I would like to share with you the details on how we constructed my design wall and fabric storage system.
The shelving was constructed first.
We used prefinished 3/4 inch white boards that were about 11 inches wide. This is the perfect width for 45 inch fabric folded in fourths.
We started with the uprights, spaced 4 feet apart. They were secured at the ceiling, the floor and the wall.
Next we added supports for the shelves. Originally the shelves were spaced 12 inches apart. In some of the sections we added a vertical divider to help keep them from sagging, and also to accommodate different sizes of fabrics.
After living with this for about 5 years I saw someone who had spacing of only about 6 inches between her shelves. This made so much sense to me. The fabric could be folded and placed on the shelves vertically instead of in piles. I could grab the piece I wanted without messing up a large pile.
We cut supports and just placed the extra shelves on them without securing to anything. We also placed supports in the middle of some shelves - again to prevent sagging.
This has worked out so much better and I would recommend starting with a shorter distance between shelves for anyone who is just starting out with a similar system.
This configuration also allows me to periodically go through my fabrics and decide which ones I no longer need in a short amount of time. I have donated some of those fabrics to different causes, givens some to friends and also even sold some.
My design wall is made up of 4 sections. Each section is 8 feet high and 7 feet wide.
Each section is made from two 4 x 8 sheets of luan mahogany plywood cut to total 7 feet wide.
On top of that we built a frame of 2 x 2's. The edge of the frame butts up with the edge of the 2 sections of plywood which are butted together. It also has a piece that goes across it half way between the top and the bottom. We attached the luan plywood to the frame with screws.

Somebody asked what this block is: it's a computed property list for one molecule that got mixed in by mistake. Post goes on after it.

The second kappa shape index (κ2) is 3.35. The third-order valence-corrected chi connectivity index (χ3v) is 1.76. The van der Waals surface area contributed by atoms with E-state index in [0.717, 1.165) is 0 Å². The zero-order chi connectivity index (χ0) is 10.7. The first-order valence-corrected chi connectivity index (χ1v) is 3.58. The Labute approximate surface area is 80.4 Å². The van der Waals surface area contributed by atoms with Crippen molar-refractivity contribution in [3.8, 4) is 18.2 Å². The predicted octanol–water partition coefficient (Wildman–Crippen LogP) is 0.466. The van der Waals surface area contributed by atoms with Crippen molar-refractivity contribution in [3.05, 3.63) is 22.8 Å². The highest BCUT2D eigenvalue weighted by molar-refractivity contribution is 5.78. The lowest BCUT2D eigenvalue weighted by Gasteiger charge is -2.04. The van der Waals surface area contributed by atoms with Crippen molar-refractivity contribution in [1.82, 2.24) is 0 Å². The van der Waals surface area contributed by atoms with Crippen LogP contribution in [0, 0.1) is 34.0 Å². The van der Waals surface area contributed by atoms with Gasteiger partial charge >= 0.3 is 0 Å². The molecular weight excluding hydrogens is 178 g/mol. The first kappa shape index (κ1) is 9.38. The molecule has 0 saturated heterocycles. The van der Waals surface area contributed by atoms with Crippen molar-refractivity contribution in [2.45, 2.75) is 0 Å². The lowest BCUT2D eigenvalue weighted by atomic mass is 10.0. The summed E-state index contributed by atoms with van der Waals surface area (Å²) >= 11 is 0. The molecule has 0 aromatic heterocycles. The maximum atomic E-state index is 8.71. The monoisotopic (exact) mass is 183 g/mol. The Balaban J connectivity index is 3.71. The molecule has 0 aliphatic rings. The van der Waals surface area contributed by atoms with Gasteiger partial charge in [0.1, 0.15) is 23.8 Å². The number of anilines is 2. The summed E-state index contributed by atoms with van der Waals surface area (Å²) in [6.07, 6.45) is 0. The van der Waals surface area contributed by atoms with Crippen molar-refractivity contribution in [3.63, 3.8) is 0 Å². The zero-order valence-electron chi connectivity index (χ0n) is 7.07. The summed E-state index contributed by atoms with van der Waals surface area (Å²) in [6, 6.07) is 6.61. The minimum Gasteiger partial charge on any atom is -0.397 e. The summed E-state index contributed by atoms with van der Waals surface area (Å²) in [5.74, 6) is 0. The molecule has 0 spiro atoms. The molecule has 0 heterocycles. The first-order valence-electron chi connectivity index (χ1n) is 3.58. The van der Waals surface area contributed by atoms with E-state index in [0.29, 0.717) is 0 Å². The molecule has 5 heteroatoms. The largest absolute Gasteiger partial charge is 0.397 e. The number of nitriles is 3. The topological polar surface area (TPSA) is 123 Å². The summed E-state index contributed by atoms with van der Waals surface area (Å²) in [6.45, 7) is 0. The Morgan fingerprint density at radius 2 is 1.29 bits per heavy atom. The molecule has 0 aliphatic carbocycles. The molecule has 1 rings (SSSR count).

Next we cut 2" grayboard to fill in the two openings in each door of the design wall. (Gray board is a dense insulating board that they use on the outside of homes. It you were to look for it today you would probably only find it in pink or blue) We attached this to the plywood with an adhesive that was safe to use on the grayboard.
I purchased 4 flat queen size white flannel sheets. I laid a sheet on the floor, placed the face of the door down on the sheet. We brought the sheet around the door to the back and stapled it in place. There was some excess flannel which we trimmed.
(The luan side will be the inside of the door and the foam will be the outside which allows you to pin into it.)
At this point the doors were done and all we have to do was hang them.
To do this we purchased several sections of closet door track that totaled the entire length of the design wall. We attached this to the header at the top of the wall with very long screws, butting the sections together. If you have to cut a section of the closet track be sure and place the cut section at one end.
Leave 2 -4 inches of clearance between the front of your shelves and the back of the doors.
It is very important the sections of closet track are perfectly aligned. If not you will have problems when you want to open and close the doors.
We addded a piece of moulding and inch in front of the closet track to hide it.
Attach three of the closet door hangers to the back of each section.
Hang two doors in the front track and two doors in the back track.
You will be able to open one half of the wall at a time.
This can be adapted to any size you need by changing my measurements. You can make 2, 3, or 4 doors.
I am sorry I don't have construction photos to share but at the time we did this I had no idea how many people would be interested in learning how we did this.
If you have questions after reading this you can ask in the comment section at the bottom of the post. I will answer them in the comment section, or possibly even revise the post to make it clearer if several people have the same question.